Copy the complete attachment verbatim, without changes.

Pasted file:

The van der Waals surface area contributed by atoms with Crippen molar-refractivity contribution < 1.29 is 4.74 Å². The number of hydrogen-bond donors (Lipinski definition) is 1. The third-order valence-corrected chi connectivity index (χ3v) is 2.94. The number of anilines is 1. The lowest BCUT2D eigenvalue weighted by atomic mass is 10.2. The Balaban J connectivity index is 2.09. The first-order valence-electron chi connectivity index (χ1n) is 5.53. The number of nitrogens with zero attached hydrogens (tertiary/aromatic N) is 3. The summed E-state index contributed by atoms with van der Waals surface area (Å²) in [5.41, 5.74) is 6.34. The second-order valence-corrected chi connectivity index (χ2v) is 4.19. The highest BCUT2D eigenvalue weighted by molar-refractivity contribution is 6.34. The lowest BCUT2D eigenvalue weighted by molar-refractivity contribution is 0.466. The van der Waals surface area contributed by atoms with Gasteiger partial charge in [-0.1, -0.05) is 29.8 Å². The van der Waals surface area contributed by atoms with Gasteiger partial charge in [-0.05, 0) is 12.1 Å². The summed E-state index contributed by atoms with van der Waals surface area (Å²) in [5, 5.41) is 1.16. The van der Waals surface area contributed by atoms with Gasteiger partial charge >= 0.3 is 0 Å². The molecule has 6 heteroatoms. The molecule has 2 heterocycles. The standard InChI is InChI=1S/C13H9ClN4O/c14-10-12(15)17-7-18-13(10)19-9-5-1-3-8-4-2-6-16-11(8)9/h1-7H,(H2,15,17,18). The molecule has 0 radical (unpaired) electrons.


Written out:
The van der Waals surface area contributed by atoms with Crippen molar-refractivity contribution < 1.29 is 4.74 Å². The number of hydrogen-bond donors (Lipinski definition) is 1. The third-order valence-corrected chi connectivity index (χ3v) is 2.94. The number of anilines is 1. The lowest BCUT2D eigenvalue weighted by atomic mass is 10.2. The Balaban J connectivity index is 2.09. The first-order valence-electron chi connectivity index (χ1n) is 5.53. The number of nitrogens with zero attached hydrogens (tertiary/aromatic N) is 3. The summed E-state index contributed by atoms with van der Waals surface area (Å²) in [5.41, 5.74) is 6.34. The second-order valence-corrected chi connectivity index (χ2v) is 4.19. The highest BCUT2D eigenvalue weighted by molar-refractivity contribution is 6.34. The lowest BCUT2D eigenvalue weighted by molar-refractivity contribution is 0.466. The van der Waals surface area contributed by atoms with Gasteiger partial charge in [-0.1, -0.05) is 29.8 Å². The van der Waals surface area contributed by atoms with Gasteiger partial charge in [-0.05, 0) is 12.1 Å². The summed E-state index contributed by atoms with van der Waals surface area (Å²) in [5, 5.41) is 1.16. The van der Waals surface area contributed by atoms with Gasteiger partial charge >= 0.3 is 0 Å². The molecule has 6 heteroatoms. The molecule has 2 heterocycles. The standard InChI is InChI=1S/C13H9ClN4O/c14-10-12(15)17-7-18-13(10)19-9-5-1-3-8-4-2-6-16-11(8)9/h1-7H,(H2,15,17,18). The molecule has 0 radical (unpaired) electrons.